City stops funding pauper burial, again
MCCRACKEN COUNTY, Ky. — In tough times, fewer families can afford funerals or burial costs.
As more people turn to the government to cover final expenses, one local city decided to stop helping.
The McCracken County coroner told us for nearly 50 years, his county and the city of Paducah split the cost of pauper burials. But the last three quarterly bills to the city totaling more than $25,000 have gone unpaid.
According to Kentucky state law, paying for pauper burials falls solely on the county, not the cities.
But county commissioners said state law has always been that way. They want to know why the city decided to suddenly stop paying.
They think politics may play a part.
But the city manager said the answer to all this is simple. The city doesn't have the money.
While the people buried in the pauper cemetery we visited all led different lives, they had one thing in common.
"No matter what walk of life they come from, it's our responsibility to take care of these people," McCracken County Coroner Dan Sims said.
The families they left behind didn't have the resources for a funeral or burial.
"Most of the families are ecstatic that there's somebody who's willing to help them," Sims said.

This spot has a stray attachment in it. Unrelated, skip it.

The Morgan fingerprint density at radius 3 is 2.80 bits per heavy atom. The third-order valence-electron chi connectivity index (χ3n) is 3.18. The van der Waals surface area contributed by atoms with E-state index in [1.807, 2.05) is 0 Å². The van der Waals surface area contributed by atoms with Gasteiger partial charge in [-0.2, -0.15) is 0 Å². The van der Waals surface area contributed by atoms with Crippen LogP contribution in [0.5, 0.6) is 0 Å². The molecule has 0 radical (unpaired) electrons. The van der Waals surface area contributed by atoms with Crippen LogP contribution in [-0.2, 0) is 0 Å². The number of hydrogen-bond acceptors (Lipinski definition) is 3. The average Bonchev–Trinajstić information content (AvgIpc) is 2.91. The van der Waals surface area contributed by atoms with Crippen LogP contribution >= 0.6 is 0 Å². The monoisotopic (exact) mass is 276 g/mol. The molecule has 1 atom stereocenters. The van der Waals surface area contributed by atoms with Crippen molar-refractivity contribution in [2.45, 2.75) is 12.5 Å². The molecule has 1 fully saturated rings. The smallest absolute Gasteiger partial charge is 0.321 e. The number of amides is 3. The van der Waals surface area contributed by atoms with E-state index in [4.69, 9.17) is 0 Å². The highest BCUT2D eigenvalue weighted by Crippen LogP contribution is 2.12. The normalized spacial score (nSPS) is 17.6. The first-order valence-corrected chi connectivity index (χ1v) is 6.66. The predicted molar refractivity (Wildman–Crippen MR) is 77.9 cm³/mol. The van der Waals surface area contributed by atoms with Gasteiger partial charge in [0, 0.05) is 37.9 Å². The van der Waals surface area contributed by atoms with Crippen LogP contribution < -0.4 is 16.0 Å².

The McCracken County coroner said with about a thousand tax dollars and the generosity of local funeral homes, the paupers can be given a proper burial.
He said for half a century, Paducah split that cost with the county but in 2008, they abruptly stopped.
After media attention, the city picked back up and every quarter, Sims would send a bill and the city would send a check. Sims says lately, the city stopped paying again with little explanation.
"They owe past pauper services and they say, 'Well, we're not going to pay that,'" Sims said.
State law makes it clear they don't have to pay and City Manager Jeff Pederson said it boils down to budgeting.
"We have tremendous challenges in front of us, in particular, meeting our obligations," Pederson said.
But Sims still questions why the city stopped now and said the city should focus less on budgeting and more on doing the right thing.
"I rest peacefully with that, that I have done the right thing for them," Sims said. "All I can say is, I can do that. Can they do that?"
County commissioners are hopeful the city will change it's mind again. The city manager said he's not sure what the city will be able to afford in the future.
The coroner said though cremation is less expensive, legally, he can't force families to choose that option. Even in cases where the pauper has no friends or family, and there are cases like that, Sims still buries them because that's what the law requires.
Sims said the county gets no federal or state assistance for pauper burial. He said local funeral homes usually lose money on the pauper funerals.